Information for Potential Participants:
Thank you for your interest in participating in a COVID-19 vaccine clinical trial.
The availability of new COVID-19 vaccines authorized for emergency use is a tribute to many volunteers such as yourself and shows the importance of voluntary participation in vaccine research. As these newly authorized vaccines are rolled out to the public, the following information may help answer some questions you have about what this means for you and the clinical trial you are considering.
1. What is the status of the EUA vaccines in the US?
The vaccines that have been granted Emergency Use Authorization (EUA) by FDA (2 so far, others likely on the way) have been determined by FDA to offer a degree of benefit of protection against COVID-19 disease that outweighs anticipated risks of the vaccines. It is important to note that EUA is not the same as FDA “approval,” as additional data (usually longer-term safety data) are required for full regulatory approval.
Because the vaccines are in limited supply at this time, they are recommended by the US Centers for Disease Control and Prevention initially for individuals who are at particularly high risk of acquiring or developing complications of COVID-19; that is, healthcare workers and residents and staff of long-term care facilities. Some states’ governors have expanded the availability to broader populations to speed their statewide vaccination programs. You should talk with your healthcare provider or the study staff to determine whether and when an EUA vaccine is likely to be available to you in your location.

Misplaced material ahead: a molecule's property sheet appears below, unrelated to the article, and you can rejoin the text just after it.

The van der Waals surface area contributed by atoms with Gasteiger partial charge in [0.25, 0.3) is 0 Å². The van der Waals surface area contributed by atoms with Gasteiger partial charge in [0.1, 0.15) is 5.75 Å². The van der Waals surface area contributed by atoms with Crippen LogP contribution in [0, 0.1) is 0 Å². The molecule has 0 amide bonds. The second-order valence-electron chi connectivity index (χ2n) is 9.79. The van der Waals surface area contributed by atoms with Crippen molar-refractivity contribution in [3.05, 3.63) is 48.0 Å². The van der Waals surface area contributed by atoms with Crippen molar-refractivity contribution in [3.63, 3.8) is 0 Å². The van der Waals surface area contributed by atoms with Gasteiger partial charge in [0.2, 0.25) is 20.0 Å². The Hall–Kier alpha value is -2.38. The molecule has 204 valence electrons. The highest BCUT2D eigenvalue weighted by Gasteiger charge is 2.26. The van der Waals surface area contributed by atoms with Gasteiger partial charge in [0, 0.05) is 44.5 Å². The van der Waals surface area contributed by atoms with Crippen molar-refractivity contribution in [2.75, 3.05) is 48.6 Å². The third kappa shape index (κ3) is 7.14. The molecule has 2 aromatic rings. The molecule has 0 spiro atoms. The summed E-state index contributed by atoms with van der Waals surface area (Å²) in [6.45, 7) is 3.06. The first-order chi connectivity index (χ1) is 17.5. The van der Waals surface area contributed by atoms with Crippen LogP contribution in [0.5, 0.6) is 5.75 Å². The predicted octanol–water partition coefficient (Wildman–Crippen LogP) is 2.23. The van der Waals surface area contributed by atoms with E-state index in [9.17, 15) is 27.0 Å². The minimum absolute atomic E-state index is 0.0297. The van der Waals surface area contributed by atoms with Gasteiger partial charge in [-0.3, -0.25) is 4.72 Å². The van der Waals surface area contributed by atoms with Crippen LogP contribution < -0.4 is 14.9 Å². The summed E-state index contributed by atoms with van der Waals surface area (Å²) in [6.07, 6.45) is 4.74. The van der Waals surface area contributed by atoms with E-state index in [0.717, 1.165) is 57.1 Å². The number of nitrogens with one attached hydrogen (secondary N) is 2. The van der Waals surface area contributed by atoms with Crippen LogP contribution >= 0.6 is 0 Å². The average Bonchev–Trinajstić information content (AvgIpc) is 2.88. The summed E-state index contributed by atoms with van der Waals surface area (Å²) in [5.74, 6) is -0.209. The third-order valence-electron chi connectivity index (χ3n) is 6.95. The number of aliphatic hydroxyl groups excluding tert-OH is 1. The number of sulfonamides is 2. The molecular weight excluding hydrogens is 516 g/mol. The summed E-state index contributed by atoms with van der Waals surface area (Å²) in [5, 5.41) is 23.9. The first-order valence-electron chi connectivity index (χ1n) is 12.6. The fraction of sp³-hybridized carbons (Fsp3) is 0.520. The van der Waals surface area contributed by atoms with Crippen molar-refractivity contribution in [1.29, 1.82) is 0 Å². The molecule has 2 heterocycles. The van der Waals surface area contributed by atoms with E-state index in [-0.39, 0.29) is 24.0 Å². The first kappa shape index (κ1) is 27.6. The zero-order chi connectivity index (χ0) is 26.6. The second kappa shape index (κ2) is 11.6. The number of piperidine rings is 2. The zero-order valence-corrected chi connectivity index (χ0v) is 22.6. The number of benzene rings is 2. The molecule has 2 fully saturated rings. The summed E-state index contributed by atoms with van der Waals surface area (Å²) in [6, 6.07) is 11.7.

2. Are more vaccine trials needed?
The simple answer is Yes. Additional vaccines will be required to meet the global needs to combat the SARS CoV-2 virus (coronavirus) because no single vaccine is right for everyone, no single company can supply sufficient vaccine doses for global needs and differences among the vaccines lead to different needs with respect to storage, shelf-life, distribution requirements, etc.
Each vaccine needs to be evaluated to learn the level of protection from disease it provides – termed “absolute efficacy” — which is determined by comparing the vaccine to no vaccine (or placebo). Only with this sort of information in hand can regulators and healthcare providers assess which vaccines work best for which people and how they should be used.
3. How does the Novavax trial fit into the current picture in the US?
The Novavax trial is a placebo-controlled trial, so enrollment will be focused on at-risk individuals who are not included in the “first waves” of distribution of EUA vaccines; that is, non-healthcare essential workers and older adults who do not live or work in long-term care facilities. We are committed to ensuring participation of people of color and adults with underlying high-risk conditions in the Novavax study.
To ensure that adequate follow-up of study volunteers can be achieved to characterize the absolute vaccine efficacy, study participants should be willing to not receive one of the EUA vaccines for up to 3-6 months. Based on the current situation with “roll-out” of EUA vaccines, that is not an unreasonable period for the general population to expect to wait for an EUA vaccine.
4. I am considering this study and not in a priority group for EUA vaccination. What does this trial mean for me?
Not being in a “priority group” does not mean you’re not “at risk” for COVID-19. In early 2021, the pandemic is spreading widely throughout the nation by community transmission, and many people who are not identified as “high risk” are nevertheless becoming ill.